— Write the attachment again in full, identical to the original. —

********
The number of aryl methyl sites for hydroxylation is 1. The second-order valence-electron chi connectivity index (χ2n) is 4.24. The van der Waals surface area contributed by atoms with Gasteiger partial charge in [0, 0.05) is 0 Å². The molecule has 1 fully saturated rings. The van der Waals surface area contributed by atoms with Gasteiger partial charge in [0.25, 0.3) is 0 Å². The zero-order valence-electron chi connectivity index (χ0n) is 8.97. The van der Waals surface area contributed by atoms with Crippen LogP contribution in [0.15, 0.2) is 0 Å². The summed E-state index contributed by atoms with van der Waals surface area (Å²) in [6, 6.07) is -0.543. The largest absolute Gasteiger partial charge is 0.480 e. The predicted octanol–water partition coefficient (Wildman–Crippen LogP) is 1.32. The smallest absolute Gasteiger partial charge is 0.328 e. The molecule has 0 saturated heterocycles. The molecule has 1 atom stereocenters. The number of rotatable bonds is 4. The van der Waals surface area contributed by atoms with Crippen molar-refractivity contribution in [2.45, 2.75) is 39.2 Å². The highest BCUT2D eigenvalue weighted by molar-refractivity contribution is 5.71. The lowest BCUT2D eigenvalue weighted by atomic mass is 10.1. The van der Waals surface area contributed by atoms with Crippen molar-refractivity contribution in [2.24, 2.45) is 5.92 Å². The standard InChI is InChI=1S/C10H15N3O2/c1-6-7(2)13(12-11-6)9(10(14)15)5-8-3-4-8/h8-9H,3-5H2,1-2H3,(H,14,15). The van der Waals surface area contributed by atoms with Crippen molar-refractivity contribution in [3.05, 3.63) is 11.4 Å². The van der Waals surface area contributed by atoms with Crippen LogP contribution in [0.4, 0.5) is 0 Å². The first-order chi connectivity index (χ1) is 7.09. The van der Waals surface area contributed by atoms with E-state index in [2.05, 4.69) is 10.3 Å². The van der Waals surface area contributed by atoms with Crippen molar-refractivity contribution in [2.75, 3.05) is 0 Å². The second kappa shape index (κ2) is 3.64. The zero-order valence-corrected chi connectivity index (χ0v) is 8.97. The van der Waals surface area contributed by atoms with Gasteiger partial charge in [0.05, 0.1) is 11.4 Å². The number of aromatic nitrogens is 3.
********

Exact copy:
The number of aryl methyl sites for hydroxylation is 1. The second-order valence-electron chi connectivity index (χ2n) is 4.24. The van der Waals surface area contributed by atoms with Gasteiger partial charge in [0, 0.05) is 0 Å². The molecule has 1 fully saturated rings. The van der Waals surface area contributed by atoms with Gasteiger partial charge in [0.25, 0.3) is 0 Å². The zero-order valence-electron chi connectivity index (χ0n) is 8.97. The van der Waals surface area contributed by atoms with Crippen LogP contribution in [0.15, 0.2) is 0 Å². The summed E-state index contributed by atoms with van der Waals surface area (Å²) in [6, 6.07) is -0.543. The largest absolute Gasteiger partial charge is 0.480 e. The predicted octanol–water partition coefficient (Wildman–Crippen LogP) is 1.32. The smallest absolute Gasteiger partial charge is 0.328 e. The molecule has 0 saturated heterocycles. The molecule has 1 atom stereocenters. The number of rotatable bonds is 4. The van der Waals surface area contributed by atoms with Crippen molar-refractivity contribution in [2.45, 2.75) is 39.2 Å². The highest BCUT2D eigenvalue weighted by molar-refractivity contribution is 5.71. The lowest BCUT2D eigenvalue weighted by atomic mass is 10.1. The van der Waals surface area contributed by atoms with Crippen molar-refractivity contribution in [2.24, 2.45) is 5.92 Å². The standard InChI is InChI=1S/C10H15N3O2/c1-6-7(2)13(12-11-6)9(10(14)15)5-8-3-4-8/h8-9H,3-5H2,1-2H3,(H,14,15). The van der Waals surface area contributed by atoms with Crippen molar-refractivity contribution in [3.05, 3.63) is 11.4 Å². The van der Waals surface area contributed by atoms with Crippen LogP contribution in [0.4, 0.5) is 0 Å². The first-order chi connectivity index (χ1) is 7.09. The van der Waals surface area contributed by atoms with E-state index in [2.05, 4.69) is 10.3 Å². The van der Waals surface area contributed by atoms with Crippen molar-refractivity contribution in [2.75, 3.05) is 0 Å². The second kappa shape index (κ2) is 3.64. The zero-order valence-corrected chi connectivity index (χ0v) is 8.97. The van der Waals surface area contributed by atoms with Gasteiger partial charge in [0.05, 0.1) is 11.4 Å². The number of aromatic nitrogens is 3.